The Securities and Exchange Commission (SEC) charged a New York-based investment adviser and several mutual fund trustees with aiding and abetting violations of its Liquidity Rule—the agency’s first enforcement action related to the policy.
Pinnacle Advisors was charged for “aiding and abetting Liquidity Rule violations by a mutual fund it advised and whose liquidity risk management program it administered,” according to the SEC’s press release Friday. The agency’s complaint was filed in U.S. District Court for the Northern District of New York.
The SEC also charged the fund’s two independent trustees, Mark Wadach and Lawton Williamson, and two officers of both Pinnacle Advisors and the fund it advised, Robert Cuculich and Benjamin Quilty, with aiding and abetting Liquidity Rule violations.
A third trustee, Joseph Masella, agreed to settle charges he caused and willfully counseled the fund’s violations. Without admitting or denying the SEC’s findings, Masella consented to cease and desist from further violations of the Liquidity Rule; pay a civil penalty of $20,000; and a six-month bar from associating with any investment adviser, registered investment company, and others.
Pinnacle Investments, an affiliate of Pinnacle Advisors, also settled charges with the SEC without admitting or denying wrongdoing. The agency charged Pinnacle Investments with making false and misleading statements in its Form ADV brochure, as well as failing to disclose certain conflicts of interests, adopt and implement related policies and procedures, and deliver to clients required information about advisory personnel. Pinnacle Investments agreed to pay disgorgement and a civil penalty totaling approximately $476,000.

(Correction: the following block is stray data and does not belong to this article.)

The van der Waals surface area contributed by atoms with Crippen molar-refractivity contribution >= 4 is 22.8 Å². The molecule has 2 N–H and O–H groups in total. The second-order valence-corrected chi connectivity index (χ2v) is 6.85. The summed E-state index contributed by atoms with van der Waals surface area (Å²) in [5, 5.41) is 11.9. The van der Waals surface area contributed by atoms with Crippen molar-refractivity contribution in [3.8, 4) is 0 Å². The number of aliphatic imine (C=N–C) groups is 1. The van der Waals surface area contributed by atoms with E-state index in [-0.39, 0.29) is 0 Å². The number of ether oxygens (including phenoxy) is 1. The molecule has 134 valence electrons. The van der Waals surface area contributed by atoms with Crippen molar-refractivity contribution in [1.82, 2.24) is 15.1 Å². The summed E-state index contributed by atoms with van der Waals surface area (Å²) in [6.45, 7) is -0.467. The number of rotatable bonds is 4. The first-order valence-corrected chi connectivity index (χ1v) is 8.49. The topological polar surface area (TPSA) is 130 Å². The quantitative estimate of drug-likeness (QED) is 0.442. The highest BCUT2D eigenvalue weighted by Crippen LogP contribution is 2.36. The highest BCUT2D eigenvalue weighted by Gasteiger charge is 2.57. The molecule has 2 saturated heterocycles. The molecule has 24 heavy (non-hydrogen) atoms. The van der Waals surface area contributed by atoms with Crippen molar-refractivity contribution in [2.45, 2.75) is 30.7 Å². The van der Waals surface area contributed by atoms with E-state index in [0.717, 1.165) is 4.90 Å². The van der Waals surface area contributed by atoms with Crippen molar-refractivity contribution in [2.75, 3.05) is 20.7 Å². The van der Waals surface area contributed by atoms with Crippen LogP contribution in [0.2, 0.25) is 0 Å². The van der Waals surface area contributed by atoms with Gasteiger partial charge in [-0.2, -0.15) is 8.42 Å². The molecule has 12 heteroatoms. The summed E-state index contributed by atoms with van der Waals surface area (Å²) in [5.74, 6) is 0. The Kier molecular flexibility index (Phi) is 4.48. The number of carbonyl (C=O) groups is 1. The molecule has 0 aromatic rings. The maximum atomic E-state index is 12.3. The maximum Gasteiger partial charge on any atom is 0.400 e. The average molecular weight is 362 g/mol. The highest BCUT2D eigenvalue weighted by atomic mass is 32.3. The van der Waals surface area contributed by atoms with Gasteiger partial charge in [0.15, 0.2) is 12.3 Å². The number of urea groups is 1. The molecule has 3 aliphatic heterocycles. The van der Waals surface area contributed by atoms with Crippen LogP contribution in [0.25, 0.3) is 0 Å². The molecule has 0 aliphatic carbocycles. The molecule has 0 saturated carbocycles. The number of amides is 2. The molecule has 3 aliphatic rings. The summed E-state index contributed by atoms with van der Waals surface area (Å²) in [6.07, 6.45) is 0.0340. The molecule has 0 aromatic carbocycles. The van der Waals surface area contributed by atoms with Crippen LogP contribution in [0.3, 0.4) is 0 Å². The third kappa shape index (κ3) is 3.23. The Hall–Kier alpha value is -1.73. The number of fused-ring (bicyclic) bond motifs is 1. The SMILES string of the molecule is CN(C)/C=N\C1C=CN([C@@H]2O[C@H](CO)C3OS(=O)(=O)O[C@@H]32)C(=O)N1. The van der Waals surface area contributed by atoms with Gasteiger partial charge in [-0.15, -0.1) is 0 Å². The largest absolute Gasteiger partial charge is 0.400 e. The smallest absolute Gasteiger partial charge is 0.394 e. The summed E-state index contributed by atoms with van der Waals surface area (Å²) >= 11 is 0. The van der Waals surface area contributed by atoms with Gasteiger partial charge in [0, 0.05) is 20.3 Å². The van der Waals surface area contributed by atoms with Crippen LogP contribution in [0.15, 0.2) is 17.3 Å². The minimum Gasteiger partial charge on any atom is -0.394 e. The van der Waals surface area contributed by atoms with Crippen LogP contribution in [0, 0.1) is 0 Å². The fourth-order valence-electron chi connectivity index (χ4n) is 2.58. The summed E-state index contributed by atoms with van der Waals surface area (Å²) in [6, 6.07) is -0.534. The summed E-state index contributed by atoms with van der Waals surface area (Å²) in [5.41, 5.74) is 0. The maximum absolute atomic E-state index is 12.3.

The details: Pinnacle Advisors allowed a mutual fund it controlled to invest between 21 and 26 percent of its funds in restricted shares of an unnamed medical device company in 2019 and 2020, which was above the 15 percent limit for such investments set by the Liquidity Rule, according to the SEC’s complaint.
The fund also failed to comply with “applicable reporting and filing requirements or to bring its position in the restricted shares of the medical device company under the 15 [percent] threshold as required by SEC rules,” the complaint said.
Pinnacle Advisors, Cuculich, and Quilty allegedly aided and abetted the fund’s violations of the Liquidity Rule by not classifying the medical device restricted shares as an illiquid investment, despite being advised to do so by the fund’s counsel. The fund’s counsel and auditors would resign over the issue, the SEC said in its complaint. The defendants also made misleading statements and omissions about the “improper classification” of the restricted shares to SEC staff and failed to submit timely reports to the fund’s board and the SEC, according to the agency.
Quilty, the chief executive officer of Pinnacle Investments, has served as Pinnacle’s chief compliance officer since 2013, the SEC noted.
Wadach and Williamson were “keenly aware” of the status of the restricted shares but continued to classify them as a “less illiquid” investments rather than an “illiquid,” also ignoring the advice of the fund’s counsel and auditors, the SEC said.
Neither Pinnacle Advisors nor Pinnacle Investments could be reached for comment.